Apparently Nessa Childers called on Gilmore to resign this morning when being interviewed on the Pat Kenny show.

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4. Jackson Way - December 14, 2012

The Labour leadership don’t give a fuck what happens in 2016 as long as they have their few years with their fat holes in the sun and then go on a few lucrative insider directorships ala Brendan ‘the complete c%*t’ Halligan

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5. Jackson Way - December 14, 2012

That should be labour leadership [Tomboktu: Your previous commented redited to reflect your correction]

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6. greengoddess2 - December 14, 2012

I did no such thing.

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LeftAtTheCross - December 14, 2012

Many apologies GG, I saw a comment on PoliticalWorld suggesting that you had. I wasn’t listening to the radio at the time and haven’t had a chance to download the podcast yet. Could you perhaps clarify what you did say and what might have led to that misinterpretation?

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greengoddess2 - December 14, 2012

It was so not what I said that o consider it to be mischievous. I have to go out ( yes!) and I can’t respond. The link to the programme is on PW.

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LeftAtTheCross - December 14, 2012

Thanks for that GG. Not so much mischevious as inaccurate and wishful thinking.

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cai - December 14, 2012

The power of the internet to cause political shi5 storms is potent . Smart trolls can get traction.

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7. Mark P - December 14, 2012

Leave the older Labour TDs at the end of their careers with government jobs out of it for a moment. Their interests are clear. For the rest of them it can be thought of as a game of chance.

Most of them placed their chips on the “loyal TD taking hard decisions” option early on. That is, not being the brightest bunch, they bet on the government line that the economy will recover and save them and a grateful nation will return them to office. But as time goes on, that looks like a bad bet.

A couple of them bet instead on the “rebel” option early on, and the potential returns from that, in terms of electoral survival, now look considerably better. The likes of Broughan or Nulty voted against the Programme for Government and then, after a few shameful votes, headed for the exit relatively early on, with their little pile of political chips still mostly intact.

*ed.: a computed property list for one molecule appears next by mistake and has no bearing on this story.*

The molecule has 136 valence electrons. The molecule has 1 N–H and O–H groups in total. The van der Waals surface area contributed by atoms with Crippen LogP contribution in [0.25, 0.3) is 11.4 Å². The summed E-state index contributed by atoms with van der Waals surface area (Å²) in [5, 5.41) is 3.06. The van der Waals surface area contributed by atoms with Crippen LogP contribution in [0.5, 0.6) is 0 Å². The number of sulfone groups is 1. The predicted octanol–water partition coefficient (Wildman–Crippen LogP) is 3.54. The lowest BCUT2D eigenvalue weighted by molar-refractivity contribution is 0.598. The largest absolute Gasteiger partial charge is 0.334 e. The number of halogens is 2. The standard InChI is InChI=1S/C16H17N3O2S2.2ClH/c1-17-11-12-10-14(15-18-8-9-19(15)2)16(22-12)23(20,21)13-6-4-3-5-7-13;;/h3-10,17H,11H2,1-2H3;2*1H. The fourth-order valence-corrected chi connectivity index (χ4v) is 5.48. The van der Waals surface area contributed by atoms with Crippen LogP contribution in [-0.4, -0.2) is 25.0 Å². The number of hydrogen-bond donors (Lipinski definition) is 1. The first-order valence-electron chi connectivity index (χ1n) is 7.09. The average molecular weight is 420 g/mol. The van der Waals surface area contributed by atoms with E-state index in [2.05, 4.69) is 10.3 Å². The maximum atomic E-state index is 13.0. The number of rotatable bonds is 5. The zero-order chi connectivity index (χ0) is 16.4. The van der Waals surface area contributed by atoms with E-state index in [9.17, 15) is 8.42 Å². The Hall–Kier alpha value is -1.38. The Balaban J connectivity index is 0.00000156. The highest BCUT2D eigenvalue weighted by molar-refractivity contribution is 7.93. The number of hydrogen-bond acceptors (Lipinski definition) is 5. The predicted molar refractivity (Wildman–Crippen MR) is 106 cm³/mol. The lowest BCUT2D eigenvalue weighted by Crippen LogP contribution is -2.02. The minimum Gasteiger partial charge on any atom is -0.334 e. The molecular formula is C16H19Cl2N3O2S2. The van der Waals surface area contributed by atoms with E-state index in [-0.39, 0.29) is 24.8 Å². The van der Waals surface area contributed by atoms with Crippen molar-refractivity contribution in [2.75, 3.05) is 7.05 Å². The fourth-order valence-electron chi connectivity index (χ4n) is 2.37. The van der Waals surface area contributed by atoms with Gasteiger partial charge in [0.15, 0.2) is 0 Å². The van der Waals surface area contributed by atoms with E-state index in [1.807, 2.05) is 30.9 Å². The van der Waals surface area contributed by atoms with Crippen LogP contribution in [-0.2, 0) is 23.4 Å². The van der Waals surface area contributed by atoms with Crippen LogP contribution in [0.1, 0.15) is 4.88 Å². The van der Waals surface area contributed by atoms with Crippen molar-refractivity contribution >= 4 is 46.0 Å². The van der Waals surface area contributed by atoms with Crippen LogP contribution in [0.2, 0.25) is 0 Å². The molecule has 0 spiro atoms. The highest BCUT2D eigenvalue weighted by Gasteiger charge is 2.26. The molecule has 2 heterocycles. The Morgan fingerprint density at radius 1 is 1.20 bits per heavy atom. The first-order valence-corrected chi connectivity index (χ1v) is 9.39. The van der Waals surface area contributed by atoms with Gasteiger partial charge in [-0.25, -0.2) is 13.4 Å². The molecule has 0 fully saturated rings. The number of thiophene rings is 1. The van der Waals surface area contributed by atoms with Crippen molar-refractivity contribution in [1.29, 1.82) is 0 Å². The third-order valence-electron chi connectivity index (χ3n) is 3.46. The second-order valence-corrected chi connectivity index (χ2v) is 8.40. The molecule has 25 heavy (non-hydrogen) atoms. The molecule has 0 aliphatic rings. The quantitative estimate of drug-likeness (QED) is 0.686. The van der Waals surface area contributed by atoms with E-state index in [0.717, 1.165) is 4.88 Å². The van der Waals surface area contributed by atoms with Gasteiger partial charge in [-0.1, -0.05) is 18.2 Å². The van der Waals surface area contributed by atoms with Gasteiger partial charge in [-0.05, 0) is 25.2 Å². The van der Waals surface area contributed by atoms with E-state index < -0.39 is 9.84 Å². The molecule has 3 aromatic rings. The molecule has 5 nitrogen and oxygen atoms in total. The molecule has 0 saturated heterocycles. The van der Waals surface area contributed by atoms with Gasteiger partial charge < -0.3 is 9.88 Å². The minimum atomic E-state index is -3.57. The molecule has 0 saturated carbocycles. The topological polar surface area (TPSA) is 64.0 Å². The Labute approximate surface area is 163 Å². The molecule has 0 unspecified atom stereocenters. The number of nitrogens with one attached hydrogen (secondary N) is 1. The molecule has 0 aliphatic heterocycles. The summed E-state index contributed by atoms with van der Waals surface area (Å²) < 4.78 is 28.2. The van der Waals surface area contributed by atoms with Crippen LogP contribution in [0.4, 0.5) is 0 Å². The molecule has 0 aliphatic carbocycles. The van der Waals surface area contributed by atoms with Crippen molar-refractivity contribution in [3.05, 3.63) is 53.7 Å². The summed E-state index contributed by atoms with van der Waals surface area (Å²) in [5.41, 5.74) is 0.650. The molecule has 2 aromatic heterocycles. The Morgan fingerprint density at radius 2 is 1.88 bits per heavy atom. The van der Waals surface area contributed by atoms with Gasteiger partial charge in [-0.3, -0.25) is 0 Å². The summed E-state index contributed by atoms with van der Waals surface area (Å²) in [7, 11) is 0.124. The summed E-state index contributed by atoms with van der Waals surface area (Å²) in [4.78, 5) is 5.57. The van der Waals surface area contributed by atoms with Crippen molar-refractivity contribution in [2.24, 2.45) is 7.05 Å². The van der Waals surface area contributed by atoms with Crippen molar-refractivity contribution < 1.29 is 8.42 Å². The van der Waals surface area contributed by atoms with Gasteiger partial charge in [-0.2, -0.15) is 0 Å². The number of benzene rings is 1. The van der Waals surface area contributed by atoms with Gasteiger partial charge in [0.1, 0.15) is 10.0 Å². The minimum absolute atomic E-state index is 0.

As time goes on there are two countervailing tendencies. The later they leave it, the more votes they make, the more chips they already have on the “loyal TD” option, the less they can expect to gain by going “rebel”. A crisis of conscience gets less and less credible the more unconscionable things you have already voted for.

But despite this, we can expect a continued flow of backbenchers giving up on their earlier bets, accepting that they’ve lost much of their stack and trying to rescue what they can. Because it’s going to become more and more apparent that the loyal option is doubling down on a dead bet.

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sonofstan - December 15, 2012

There has to be a tipping point though: the leadership can’t survive constant attrition. 10? 15? more than half?

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8. Tomboktu - December 15, 2012

And I think some of them were just so plain excited to be a TD that they did not think through what the possibilities of voting to go into coalition with Fine Gael would be.

And thinking clearly about the possible implecations and was prevented by the Labour party’s own processes. Yes, they had a deleagte conference to decide. But the programme for government they were to vote on was being prepared for publication overnight before the meeting. The delegates simply did not have enough time to properly assess a 64-page, 23,000-word document before they were required to vote on it.

Rabbite has said that the backbenchers knew there would be tough decisions. My outstanding memory of watching the video of the Labour Party’s special delegate conference is Brendan Howlin’s litany of Labour policies: “x: that’s in it; y: that’s in it; z, that’s there”. All he was missing was an “amen” to finish his prayer. And at the time, I wondered what specifically was not in it.

I wonder if any of the backbenchers and delegates remember what in fact they voted for, what was in Howlin’s list he recited that day.

And I wonder if any of them have assessed the government’s “progress” against that list from Howlin.

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doctorfive - December 15, 2012

‘Look, I didn’t think the economy was in such a state or we had so many difficult decisions until I was in the middle of it to be honest.’ – Willie Penrose on resignation last year

http://cedarlounge.wordpress.com/2011/11/19/willie-penrose-speaks/

Found that one quite hard to believe tbh. Wasn’t most of the country ‘in the middle of it’ for two or three years at that stage.

Will be interesting to see if Gilmore, at a time of pressure, makes a repeat of his ‘civil rights issue of this generation’ play like he did in July. He certainly has the issue if he can bring FG along.